Your Health

Live with gratitude

Live with gratitude

Winnipeg Health Region
Wave, January / February 2011

Taking time to stop and think has more benefits than keeping us out of harm's way. It's also an opportunity for self reflection - a moment to ask ourselves: What really matters?

And that may be the most important step to leading a more fulfilling, healthy life, says Marion Cooper, of the Winnipeg Health Region's Mental Health Promotion program.

Yet the problem with this self check-up from the neck up is most of us tend to focus on what needs to be done and what's going wrong.

"We don't see the positive and we get focused on what's wrong and not working," she says.

Instead, we should take a mental inventory of a different kind. "It's really helpful to focus on gratitude," Cooper says. That's taking stock of what has gone well during our day.

For some people, that can be a tough order, and she says it takes a little bit of practice.

One simple exercise we can all do is to write down at the end of every day for an entire week three events that had positive outcomes.

"If you did that for one week, you would see some benefits such as feeling less depressed and more happiness," she says. "It's not like you're ignoring the challenges that you're faced with, but it shifts your thinking to try to focus on some of the positive things that have happened and being grateful for those things."

Another helpful way to focus on the positives in life is to give back. Volunteer, help a friend or family member or just commit a random act of kindness, Cooper says.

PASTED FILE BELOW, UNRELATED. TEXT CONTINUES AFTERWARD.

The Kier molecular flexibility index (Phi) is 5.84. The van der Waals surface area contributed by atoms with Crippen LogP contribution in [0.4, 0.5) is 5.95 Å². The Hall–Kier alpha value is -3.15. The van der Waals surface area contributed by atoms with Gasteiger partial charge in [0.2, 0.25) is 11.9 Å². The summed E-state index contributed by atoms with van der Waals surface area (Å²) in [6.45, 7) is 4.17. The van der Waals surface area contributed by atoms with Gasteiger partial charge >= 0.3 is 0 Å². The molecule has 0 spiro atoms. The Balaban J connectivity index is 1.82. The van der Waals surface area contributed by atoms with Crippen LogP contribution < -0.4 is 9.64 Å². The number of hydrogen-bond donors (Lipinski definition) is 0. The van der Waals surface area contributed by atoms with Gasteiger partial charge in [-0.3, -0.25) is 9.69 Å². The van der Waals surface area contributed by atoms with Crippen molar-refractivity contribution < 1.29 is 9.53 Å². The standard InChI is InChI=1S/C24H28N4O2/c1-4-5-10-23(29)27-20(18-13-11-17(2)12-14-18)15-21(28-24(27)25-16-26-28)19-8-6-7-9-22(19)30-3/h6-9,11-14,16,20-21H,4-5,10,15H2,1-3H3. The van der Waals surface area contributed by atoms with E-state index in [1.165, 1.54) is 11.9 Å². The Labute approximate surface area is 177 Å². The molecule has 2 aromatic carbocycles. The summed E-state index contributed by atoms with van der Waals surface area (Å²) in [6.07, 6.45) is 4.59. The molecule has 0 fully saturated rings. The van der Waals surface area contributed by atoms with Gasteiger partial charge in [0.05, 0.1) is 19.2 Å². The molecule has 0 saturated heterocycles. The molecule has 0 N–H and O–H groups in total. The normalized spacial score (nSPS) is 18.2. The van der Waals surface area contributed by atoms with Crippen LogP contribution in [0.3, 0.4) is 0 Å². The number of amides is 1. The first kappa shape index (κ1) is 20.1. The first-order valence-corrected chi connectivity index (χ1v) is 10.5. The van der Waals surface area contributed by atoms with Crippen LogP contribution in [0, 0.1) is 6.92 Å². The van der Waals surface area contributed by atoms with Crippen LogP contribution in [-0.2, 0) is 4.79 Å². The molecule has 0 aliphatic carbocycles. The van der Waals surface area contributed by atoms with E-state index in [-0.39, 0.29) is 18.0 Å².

Numerous studies have shown that acting generously has a positive effect on our physical and mental health. A University of British Columbia study published in the Journal of Health Psychology found that when people gave money away, they had diminished levels of stress, while those who kept money for themselves experienced higher levels of cortisol, the hormone associated with stress.

But we don't need a scientist to explain the benefits of being kind to others, Cooper says.

"We're contributing to their well-being, and that in turn can make us feel good - and that reciprocity is very powerful."

For more information, visit


About Wave

Wave is published six times a year by the Winnipeg Health Region in cooperation with the Winnipeg Free Press. It is available at newsstands, hospitals and clinics throughout Winnipeg, as well as McNally Robinson Books.

Bookmark Email Print Share this on Facebook SHARE Share this on Twitter Tweet RSS Feeds RSS
Make text smaller Make text bigger
Traditional Territories Acknowledgement
The Winnipeg Regional Health Authority acknowledges that it provides health services in facilities located on the original lands of Treaty 1 and on the homelands of the Metis Nation. WRHA respects that the First Nation treaties were made on these territories and acknowledge the harms and mistakes of the past, and we dedicate ourselves to collaborate in partnership with First Nation, Metis and Inuit people in the spirit of reconciliation.
Click here to read more about the WRHA's efforts towards reconciliation

WRHA Accessibility Plan Icon
Wait Times
View the Winnipeg Health Region's current approximate Emergency Department and Urgent Care wait times.

View wait times
Find Services
Looking for health services in Winnipeg?

Call Health Links-Info Sante at 788-8200

Search 211 Manitoba

Explore alternatives to emergency departments at Healing Our Health System

Find a Doctor
Mobile App
Use your phone to find information about wait times and health services in Winnipeg. Download the Connected Care mobile app for iPhone today!

Learn more
Wave Magazine
The September / October 2018 issue of Wave, Winnipeg's health and wellness magazine, is now available online.

Read more
Contact Us
Do you have any comments or concerns?

Click here to contact us
The Winnipeg Health Region has a variety of career opportunities to suit your unique goals and needs.

Visit our Careers site
WRHA Logo Help| Terms of Use | Contact Us | En français